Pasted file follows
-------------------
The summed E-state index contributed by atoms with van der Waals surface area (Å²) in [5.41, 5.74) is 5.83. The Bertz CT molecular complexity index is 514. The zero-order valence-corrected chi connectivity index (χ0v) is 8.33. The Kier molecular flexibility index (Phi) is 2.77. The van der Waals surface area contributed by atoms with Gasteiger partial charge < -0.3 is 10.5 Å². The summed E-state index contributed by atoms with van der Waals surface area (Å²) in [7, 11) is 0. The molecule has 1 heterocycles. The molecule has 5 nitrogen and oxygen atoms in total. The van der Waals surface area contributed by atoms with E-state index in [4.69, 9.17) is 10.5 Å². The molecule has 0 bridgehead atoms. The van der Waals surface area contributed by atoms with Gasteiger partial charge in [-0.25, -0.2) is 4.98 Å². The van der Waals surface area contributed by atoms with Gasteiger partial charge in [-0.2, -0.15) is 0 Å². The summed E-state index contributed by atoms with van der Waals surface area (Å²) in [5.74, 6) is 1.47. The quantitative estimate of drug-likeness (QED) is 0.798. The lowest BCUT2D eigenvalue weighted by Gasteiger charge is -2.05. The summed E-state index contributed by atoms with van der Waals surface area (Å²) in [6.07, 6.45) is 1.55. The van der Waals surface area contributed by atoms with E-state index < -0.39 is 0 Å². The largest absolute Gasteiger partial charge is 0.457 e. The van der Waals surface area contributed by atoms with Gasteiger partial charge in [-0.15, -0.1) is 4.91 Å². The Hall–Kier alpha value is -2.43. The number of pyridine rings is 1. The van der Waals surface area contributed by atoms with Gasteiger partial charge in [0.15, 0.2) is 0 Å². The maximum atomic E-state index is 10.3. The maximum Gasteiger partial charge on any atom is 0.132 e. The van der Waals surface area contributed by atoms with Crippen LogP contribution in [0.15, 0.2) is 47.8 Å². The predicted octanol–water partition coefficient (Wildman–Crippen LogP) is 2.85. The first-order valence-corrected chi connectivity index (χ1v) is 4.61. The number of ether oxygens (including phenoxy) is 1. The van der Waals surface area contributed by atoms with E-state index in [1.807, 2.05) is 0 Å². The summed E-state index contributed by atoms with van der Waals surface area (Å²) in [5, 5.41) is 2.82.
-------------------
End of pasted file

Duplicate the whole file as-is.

The summed E-state index contributed by atoms with van der Waals surface area (Å²) in [5.41, 5.74) is 5.83. The Bertz CT molecular complexity index is 514. The zero-order valence-corrected chi connectivity index (χ0v) is 8.33. The Kier molecular flexibility index (Phi) is 2.77. The van der Waals surface area contributed by atoms with Gasteiger partial charge < -0.3 is 10.5 Å². The summed E-state index contributed by atoms with van der Waals surface area (Å²) in [7, 11) is 0. The molecule has 1 heterocycles. The molecule has 5 nitrogen and oxygen atoms in total. The van der Waals surface area contributed by atoms with E-state index in [4.69, 9.17) is 10.5 Å². The molecule has 0 bridgehead atoms. The van der Waals surface area contributed by atoms with Gasteiger partial charge in [-0.25, -0.2) is 4.98 Å². The van der Waals surface area contributed by atoms with Gasteiger partial charge in [-0.2, -0.15) is 0 Å². The summed E-state index contributed by atoms with van der Waals surface area (Å²) in [5.74, 6) is 1.47. The quantitative estimate of drug-likeness (QED) is 0.798. The lowest BCUT2D eigenvalue weighted by Gasteiger charge is -2.05. The summed E-state index contributed by atoms with van der Waals surface area (Å²) in [6.07, 6.45) is 1.55. The van der Waals surface area contributed by atoms with E-state index < -0.39 is 0 Å². The largest absolute Gasteiger partial charge is 0.457 e. The van der Waals surface area contributed by atoms with Gasteiger partial charge in [-0.15, -0.1) is 4.91 Å². The Hall–Kier alpha value is -2.43. The number of pyridine rings is 1. The van der Waals surface area contributed by atoms with Gasteiger partial charge in [0.15, 0.2) is 0 Å². The maximum atomic E-state index is 10.3. The maximum Gasteiger partial charge on any atom is 0.132 e. The van der Waals surface area contributed by atoms with Crippen LogP contribution in [0.15, 0.2) is 47.8 Å². The predicted octanol–water partition coefficient (Wildman–Crippen LogP) is 2.85. The first-order valence-corrected chi connectivity index (χ1v) is 4.61. The number of ether oxygens (including phenoxy) is 1. The van der Waals surface area contributed by atoms with E-state index in [1.807, 2.05) is 0 Å². The summed E-state index contributed by atoms with van der Waals surface area (Å²) in [5, 5.41) is 2.82.